Learning Lincoln On-line

Topic- Virtual Field Trip Through Coles County for Lincoln and Grant Sites

11) Shiloh Cemetery (containing the old Gordon Graveyard)-- Exact Site, and Actual Cemetery

Location: Near entrance to cemetery, east Lincoln Highway, County Road 80.. About 1.5 miles northwest of Lincoln Log Cabin State Park    N  39o 23.247   W 088o 14.201

In Shiloh Cemetery are the graves of Thomas (died 1851) and Sarah Lincoln, father and stepmother of Abraham Lincoln. On January 31, 1861, shortly before assuming the Presidency, Lincoln came here from Springfield to visit his father's grave in company of his stepmother.  

Note:  In 1851, a mass grave was dug and several victims of the Asian cholera were buried in Gordon Graveyard.  Two old cypress trees and several stumps in a circle, mark the area of the mass graves.  These are located in the old section of Shiloh Cemetery, known as Gordon's Cemetery.  A similar series of gravestones from the same disease in 1851 can be found in the Old Charleston Cemetery.  It is noted in a letter from Dennis Hanks to the lawyer Lincoln, that if he would like to come to see his step-mother, his home was healthy, and they wouldn't have to fear the cholera.  It is no wonder that Mary and the boys would not visit Charleston.  Charleston was still suffering pioneer type diseases that all feared.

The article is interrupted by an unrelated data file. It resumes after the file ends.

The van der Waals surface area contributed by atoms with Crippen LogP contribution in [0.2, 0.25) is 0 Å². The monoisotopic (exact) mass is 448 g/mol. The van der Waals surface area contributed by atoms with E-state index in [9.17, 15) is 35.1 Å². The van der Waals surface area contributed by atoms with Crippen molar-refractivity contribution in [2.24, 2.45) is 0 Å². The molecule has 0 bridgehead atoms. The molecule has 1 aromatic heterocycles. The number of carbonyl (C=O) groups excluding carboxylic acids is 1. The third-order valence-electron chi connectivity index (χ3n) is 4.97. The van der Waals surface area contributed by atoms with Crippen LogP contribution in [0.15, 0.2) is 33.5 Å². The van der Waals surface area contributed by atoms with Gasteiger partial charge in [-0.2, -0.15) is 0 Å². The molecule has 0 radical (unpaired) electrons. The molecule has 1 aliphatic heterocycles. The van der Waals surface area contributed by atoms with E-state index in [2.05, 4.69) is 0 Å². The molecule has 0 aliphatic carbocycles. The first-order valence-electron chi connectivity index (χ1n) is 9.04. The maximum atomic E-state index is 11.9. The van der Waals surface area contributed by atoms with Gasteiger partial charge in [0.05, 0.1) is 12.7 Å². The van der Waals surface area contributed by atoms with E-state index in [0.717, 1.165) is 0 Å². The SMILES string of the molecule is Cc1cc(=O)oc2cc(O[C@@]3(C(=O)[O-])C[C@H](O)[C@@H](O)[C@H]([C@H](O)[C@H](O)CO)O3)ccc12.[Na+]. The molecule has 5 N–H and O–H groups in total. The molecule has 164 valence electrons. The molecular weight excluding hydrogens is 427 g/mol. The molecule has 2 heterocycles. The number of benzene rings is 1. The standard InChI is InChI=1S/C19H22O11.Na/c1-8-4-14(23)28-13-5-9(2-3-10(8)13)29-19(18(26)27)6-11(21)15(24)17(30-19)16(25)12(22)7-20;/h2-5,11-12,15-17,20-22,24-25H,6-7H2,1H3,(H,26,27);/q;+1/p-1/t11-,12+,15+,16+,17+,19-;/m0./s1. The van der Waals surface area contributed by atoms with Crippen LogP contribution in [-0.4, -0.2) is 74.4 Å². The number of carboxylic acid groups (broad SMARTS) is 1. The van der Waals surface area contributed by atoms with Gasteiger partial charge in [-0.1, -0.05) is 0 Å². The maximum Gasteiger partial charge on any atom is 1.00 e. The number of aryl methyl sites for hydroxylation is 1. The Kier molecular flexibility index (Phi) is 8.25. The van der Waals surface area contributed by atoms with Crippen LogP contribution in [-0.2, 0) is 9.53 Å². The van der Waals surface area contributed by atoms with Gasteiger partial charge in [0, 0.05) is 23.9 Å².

According to Charles Coleman's book, Abraham Lincoln in Coles County, 1855, Abraham journeyed down to Farmington to visit with his step-mother and then go to his father's gravesite.  Several letters can be read on the LOC Lincoln Papers site to hear of the pleadings of Lincoln's family members for him to visit his father before his passing.  Abraham did get to the gravesite, but his step-mother was too frail to go with him.  The weather was cold, and not fit.  There would not be a real marker for his father until many years later.

Shiloh Cemetery, near Lincoln Log Cabin Historical Site

Memorial Marker for all the unmarked buried in "Gordon Graveyard"

Stumps around the cedar tree ring that enclosed the victims graves of 1851

The original Thomas Lincoln marker

The old church.  Actually the wood frame building is inside this brick structure


Two old cedar trees remain guard to the mass grave of Asian cholera victims of 1851



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